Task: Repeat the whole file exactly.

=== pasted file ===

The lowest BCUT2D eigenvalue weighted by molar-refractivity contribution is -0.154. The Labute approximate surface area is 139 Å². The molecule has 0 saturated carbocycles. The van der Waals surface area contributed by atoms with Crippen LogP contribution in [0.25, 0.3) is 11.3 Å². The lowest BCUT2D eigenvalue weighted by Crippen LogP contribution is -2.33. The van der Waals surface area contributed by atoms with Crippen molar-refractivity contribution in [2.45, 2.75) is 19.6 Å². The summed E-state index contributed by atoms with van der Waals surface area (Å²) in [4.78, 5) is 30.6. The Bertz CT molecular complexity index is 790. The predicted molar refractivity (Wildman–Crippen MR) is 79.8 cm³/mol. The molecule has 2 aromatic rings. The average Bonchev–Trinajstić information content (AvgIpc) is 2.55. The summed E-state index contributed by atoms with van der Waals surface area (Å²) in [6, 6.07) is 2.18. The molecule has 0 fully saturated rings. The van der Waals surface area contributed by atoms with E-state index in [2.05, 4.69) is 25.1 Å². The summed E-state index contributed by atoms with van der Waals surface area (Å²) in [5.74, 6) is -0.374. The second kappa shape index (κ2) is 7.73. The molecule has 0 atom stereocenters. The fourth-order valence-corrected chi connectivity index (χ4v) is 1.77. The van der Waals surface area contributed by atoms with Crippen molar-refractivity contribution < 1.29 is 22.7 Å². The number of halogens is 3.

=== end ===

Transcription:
The lowest BCUT2D eigenvalue weighted by molar-refractivity contribution is -0.154. The Labute approximate surface area is 139 Å². The molecule has 0 saturated carbocycles. The van der Waals surface area contributed by atoms with Crippen LogP contribution in [0.25, 0.3) is 11.3 Å². The lowest BCUT2D eigenvalue weighted by Crippen LogP contribution is -2.33. The van der Waals surface area contributed by atoms with Crippen molar-refractivity contribution in [2.45, 2.75) is 19.6 Å². The summed E-state index contributed by atoms with van der Waals surface area (Å²) in [4.78, 5) is 30.6. The Bertz CT molecular complexity index is 790. The predicted molar refractivity (Wildman–Crippen MR) is 79.8 cm³/mol. The molecule has 2 aromatic rings. The average Bonchev–Trinajstić information content (AvgIpc) is 2.55. The summed E-state index contributed by atoms with van der Waals surface area (Å²) in [6, 6.07) is 2.18. The molecule has 0 fully saturated rings. The van der Waals surface area contributed by atoms with E-state index in [2.05, 4.69) is 25.1 Å². The summed E-state index contributed by atoms with van der Waals surface area (Å²) in [5.74, 6) is -0.374. The second kappa shape index (κ2) is 7.73. The molecule has 0 atom stereocenters. The fourth-order valence-corrected chi connectivity index (χ4v) is 1.77. The van der Waals surface area contributed by atoms with Crippen molar-refractivity contribution < 1.29 is 22.7 Å². The number of halogens is 3.